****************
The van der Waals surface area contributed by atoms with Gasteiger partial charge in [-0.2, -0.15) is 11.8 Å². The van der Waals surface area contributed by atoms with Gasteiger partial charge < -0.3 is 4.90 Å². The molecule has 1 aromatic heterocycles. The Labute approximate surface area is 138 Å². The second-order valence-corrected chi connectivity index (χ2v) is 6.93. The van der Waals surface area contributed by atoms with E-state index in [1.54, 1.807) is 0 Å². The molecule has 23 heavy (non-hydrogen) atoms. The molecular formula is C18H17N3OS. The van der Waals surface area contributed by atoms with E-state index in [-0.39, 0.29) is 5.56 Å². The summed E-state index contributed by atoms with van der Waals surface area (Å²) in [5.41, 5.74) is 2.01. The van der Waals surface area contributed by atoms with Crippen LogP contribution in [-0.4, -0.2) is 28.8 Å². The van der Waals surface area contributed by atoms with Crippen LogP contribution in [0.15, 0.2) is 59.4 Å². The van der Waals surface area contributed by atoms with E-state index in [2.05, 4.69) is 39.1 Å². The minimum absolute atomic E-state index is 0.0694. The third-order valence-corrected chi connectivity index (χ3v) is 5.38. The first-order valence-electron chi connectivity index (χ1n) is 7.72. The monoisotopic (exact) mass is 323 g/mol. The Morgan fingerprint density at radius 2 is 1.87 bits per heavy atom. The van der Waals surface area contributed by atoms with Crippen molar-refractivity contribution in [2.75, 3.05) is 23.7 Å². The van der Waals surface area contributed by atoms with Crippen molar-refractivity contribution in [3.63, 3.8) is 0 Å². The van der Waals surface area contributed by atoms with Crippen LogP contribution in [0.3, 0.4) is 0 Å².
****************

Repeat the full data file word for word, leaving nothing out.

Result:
The van der Waals surface area contributed by atoms with Gasteiger partial charge in [-0.2, -0.15) is 11.8 Å². The van der Waals surface area contributed by atoms with Gasteiger partial charge < -0.3 is 4.90 Å². The molecule has 1 aromatic heterocycles. The Labute approximate surface area is 138 Å². The second-order valence-corrected chi connectivity index (χ2v) is 6.93. The van der Waals surface area contributed by atoms with E-state index in [1.54, 1.807) is 0 Å². The molecule has 23 heavy (non-hydrogen) atoms. The molecular formula is C18H17N3OS. The van der Waals surface area contributed by atoms with E-state index in [-0.39, 0.29) is 5.56 Å². The summed E-state index contributed by atoms with van der Waals surface area (Å²) in [5.41, 5.74) is 2.01. The van der Waals surface area contributed by atoms with Crippen LogP contribution in [-0.4, -0.2) is 28.8 Å². The van der Waals surface area contributed by atoms with Crippen LogP contribution in [0.15, 0.2) is 59.4 Å². The van der Waals surface area contributed by atoms with E-state index in [2.05, 4.69) is 39.1 Å². The minimum absolute atomic E-state index is 0.0694. The third-order valence-corrected chi connectivity index (χ3v) is 5.38. The first-order valence-electron chi connectivity index (χ1n) is 7.72. The monoisotopic (exact) mass is 323 g/mol. The Morgan fingerprint density at radius 2 is 1.87 bits per heavy atom. The van der Waals surface area contributed by atoms with Crippen molar-refractivity contribution in [2.75, 3.05) is 23.7 Å². The van der Waals surface area contributed by atoms with Crippen molar-refractivity contribution in [3.63, 3.8) is 0 Å². The van der Waals surface area contributed by atoms with Crippen LogP contribution in [0.3, 0.4) is 0 Å².